4. Complaints made to the Ohio department of insurance get buried. So that Ohioans who have problems with insurance companies in the state of Ohio have absolutely no voice and their problems have no resolution.

5. Our provider networks in Ohio are unacceptably inaccurate. This falls under the jurisdiction of Ohio laws as well as federal laws. A new state law was passed last year that was supposed to ensure their accuracy, but Ohio won’t enforce it. Last summer I called all the PCP doctors in the ACA networks in Toledo listed as accepting new patients, 308 doctors, and only 20% were actually accepting new patients. 10% in the “affordable” plans. I informed you, you did nothing. I informed my state representatives, they did nothing. The New York Times reported on it in December. Not a peep from you, but your colleague in Lima, Jim Jordan, spoke out in favor of the flawed directories, saying “It should surprise no one that the Ohio Department of Insurance’s physician directories are so flawed, considering how flawed the Affordable Care Act (ACA) is.”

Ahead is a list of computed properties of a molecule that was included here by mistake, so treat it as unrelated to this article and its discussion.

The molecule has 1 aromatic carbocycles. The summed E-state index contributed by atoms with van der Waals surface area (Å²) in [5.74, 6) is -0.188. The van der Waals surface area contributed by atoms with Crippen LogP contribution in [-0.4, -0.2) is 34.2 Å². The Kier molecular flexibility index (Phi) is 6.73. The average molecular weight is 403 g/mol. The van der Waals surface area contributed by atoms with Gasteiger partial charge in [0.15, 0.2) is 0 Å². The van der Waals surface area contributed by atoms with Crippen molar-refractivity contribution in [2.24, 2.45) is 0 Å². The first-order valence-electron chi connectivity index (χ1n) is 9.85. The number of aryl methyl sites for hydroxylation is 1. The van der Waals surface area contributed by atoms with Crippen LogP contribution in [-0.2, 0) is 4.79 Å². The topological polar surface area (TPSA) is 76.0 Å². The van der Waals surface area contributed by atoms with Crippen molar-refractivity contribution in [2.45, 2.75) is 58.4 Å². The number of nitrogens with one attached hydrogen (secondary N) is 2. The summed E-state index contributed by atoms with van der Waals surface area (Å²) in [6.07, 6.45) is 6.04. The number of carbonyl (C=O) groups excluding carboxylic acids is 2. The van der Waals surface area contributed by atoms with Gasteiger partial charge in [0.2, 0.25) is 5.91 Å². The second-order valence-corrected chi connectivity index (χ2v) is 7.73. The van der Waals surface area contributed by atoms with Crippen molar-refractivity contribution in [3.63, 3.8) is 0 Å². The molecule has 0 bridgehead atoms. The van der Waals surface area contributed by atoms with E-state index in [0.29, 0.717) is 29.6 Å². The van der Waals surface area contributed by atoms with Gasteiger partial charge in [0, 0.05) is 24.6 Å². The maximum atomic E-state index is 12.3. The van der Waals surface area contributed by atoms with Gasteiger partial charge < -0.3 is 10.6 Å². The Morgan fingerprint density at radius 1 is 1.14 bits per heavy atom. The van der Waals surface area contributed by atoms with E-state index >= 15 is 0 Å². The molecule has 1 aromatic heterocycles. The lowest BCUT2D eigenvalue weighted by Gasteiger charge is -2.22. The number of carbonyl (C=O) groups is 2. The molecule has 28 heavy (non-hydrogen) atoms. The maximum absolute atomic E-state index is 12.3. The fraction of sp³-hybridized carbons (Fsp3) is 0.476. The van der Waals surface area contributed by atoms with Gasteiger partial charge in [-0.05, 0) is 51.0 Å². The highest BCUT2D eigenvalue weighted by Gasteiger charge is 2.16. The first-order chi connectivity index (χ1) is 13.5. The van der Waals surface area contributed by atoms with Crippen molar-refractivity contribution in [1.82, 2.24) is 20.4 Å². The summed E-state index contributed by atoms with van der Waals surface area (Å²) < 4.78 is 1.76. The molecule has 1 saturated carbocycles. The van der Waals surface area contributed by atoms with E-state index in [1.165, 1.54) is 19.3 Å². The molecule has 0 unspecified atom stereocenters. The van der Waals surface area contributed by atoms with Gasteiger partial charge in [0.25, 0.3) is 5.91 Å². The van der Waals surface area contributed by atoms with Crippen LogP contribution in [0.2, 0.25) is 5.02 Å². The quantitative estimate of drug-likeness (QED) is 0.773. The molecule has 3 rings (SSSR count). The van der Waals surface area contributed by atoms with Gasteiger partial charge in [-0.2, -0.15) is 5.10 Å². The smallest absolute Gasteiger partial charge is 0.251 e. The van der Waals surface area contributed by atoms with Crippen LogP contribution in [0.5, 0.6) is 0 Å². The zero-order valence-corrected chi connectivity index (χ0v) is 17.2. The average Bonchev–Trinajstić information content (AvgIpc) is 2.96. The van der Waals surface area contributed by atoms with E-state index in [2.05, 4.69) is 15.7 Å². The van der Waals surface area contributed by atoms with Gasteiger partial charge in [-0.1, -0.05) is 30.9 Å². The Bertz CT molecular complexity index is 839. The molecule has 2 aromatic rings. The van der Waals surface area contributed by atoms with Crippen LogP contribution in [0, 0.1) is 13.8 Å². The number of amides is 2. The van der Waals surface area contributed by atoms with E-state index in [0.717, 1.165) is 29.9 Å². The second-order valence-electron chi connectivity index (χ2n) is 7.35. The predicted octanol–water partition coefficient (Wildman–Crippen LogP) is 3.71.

And now you want to give the state even more control so that they can further pervert our healthcare system for their own personal greedy purpose.

You were elected, Bob Latta, to represent us in Congress. It’s your responsibility to look out for us on a federal level. We didn’t elect you for you to skirt your responsibility and send it back to the states.

We need healthcare to be thought of as a public good, and not a Wall Street money machine. We have a democracy, not a monarchy. Money is not king. You were elected by the people, not appointed by lobbyists who crown you with their favors.

As I wrote in my previous letter, you should be addressing the problems of healthcare costs instead of letting them grow and grow.

It’s absolutely a lie for you to say in your letter that the AHCA will lower premiums by 10% and allow us to keep our doctors. Premiums for those over 50 will go up five times as much as it will cost others, and millions of people will not be able to keep their doctor because they will not be able to afford insurance anymore.